The city of Cusco is surrounded by mountains on all sides, and the views from any balcony are spectacular. The cobblestone streets are packed, cars speeding around, pedestrians running across intersections, horns beeping constantly. Shouts of rapidfire Spanish fill the air. The open storefronts display colorful artwork and clothing, beaded jewelry, and all kinds of souvenirs. Music blares from open car windows and shops. People bargain for tamales, fruit, and crackers. The city just has the feeling of being alive.
In Cusco, we saw people living in abject poverty, children selling things on the streets. The water was undrinkable, bathrooms did not have toilet seats or toilet paper. The streets were scattered with dog poop and garbage. But soon we didn’t notice any of it. Instead, we saw people who were proud of their heritage, honoring their ancestors with monuments and museums. We saw parades and many traditional religious practices. We saw incredible architecture and art, and a city full of history. Their culture was very different from our own, but every bit as meaningful.
With our host family, we were able to experience Cusco in an entirely different way. We went to local markets and restaurants and bought food on the streets. When we ate at home, we would have bread, rice, chicken, beans, or pasta. We would buy sweet popcorn and quail eggs on the street. My favorite food was the picarones we bought every night after volunteering.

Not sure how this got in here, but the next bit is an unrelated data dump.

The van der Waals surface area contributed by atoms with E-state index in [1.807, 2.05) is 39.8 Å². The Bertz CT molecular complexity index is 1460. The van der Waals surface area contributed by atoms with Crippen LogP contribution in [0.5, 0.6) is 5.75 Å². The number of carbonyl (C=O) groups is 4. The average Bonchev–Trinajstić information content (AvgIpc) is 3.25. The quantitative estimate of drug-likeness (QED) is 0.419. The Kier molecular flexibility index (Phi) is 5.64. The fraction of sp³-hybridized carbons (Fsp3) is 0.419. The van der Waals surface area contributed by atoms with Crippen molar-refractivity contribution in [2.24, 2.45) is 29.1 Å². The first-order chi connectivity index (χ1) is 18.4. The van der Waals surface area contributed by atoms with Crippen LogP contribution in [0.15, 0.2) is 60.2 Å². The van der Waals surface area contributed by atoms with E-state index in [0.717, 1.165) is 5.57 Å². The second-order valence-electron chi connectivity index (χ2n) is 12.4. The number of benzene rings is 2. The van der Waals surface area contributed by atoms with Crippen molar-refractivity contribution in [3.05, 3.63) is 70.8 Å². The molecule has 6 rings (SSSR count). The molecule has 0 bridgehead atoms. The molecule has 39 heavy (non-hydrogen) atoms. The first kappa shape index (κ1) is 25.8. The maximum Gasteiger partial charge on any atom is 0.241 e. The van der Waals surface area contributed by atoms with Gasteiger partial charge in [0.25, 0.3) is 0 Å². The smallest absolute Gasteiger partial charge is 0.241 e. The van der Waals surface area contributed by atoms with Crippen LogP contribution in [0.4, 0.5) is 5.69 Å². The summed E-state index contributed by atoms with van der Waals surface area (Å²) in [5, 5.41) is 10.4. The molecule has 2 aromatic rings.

My favorite part of the trip was not taking classes or going to Machu Picchu, it was working at the project with the kids. When we arrived, the kids would race down the sidewalk to meet us, and drag us off to play, chattering away. We never really knew what to expect. We could play card games, make puzzles, draw flowers and mermaids on the sidewalk, play catch or hopscotch. The kids had incredible enthusiasm about everything we did. On days we went to the park, we could spend hours on the same slide or swing, making up games. Dayra, the little girl I spent most of my time with, loved coloring and piggyback rides and Spot It. At the end of the day, they would give us a hug or a kiss on the cheek and say, “Hasta mañana, Profe!” Saying goodbye to them was heartbreaking.
The trip was an amazing opportunity to experience such a different way of life, and I learned so much during my time there.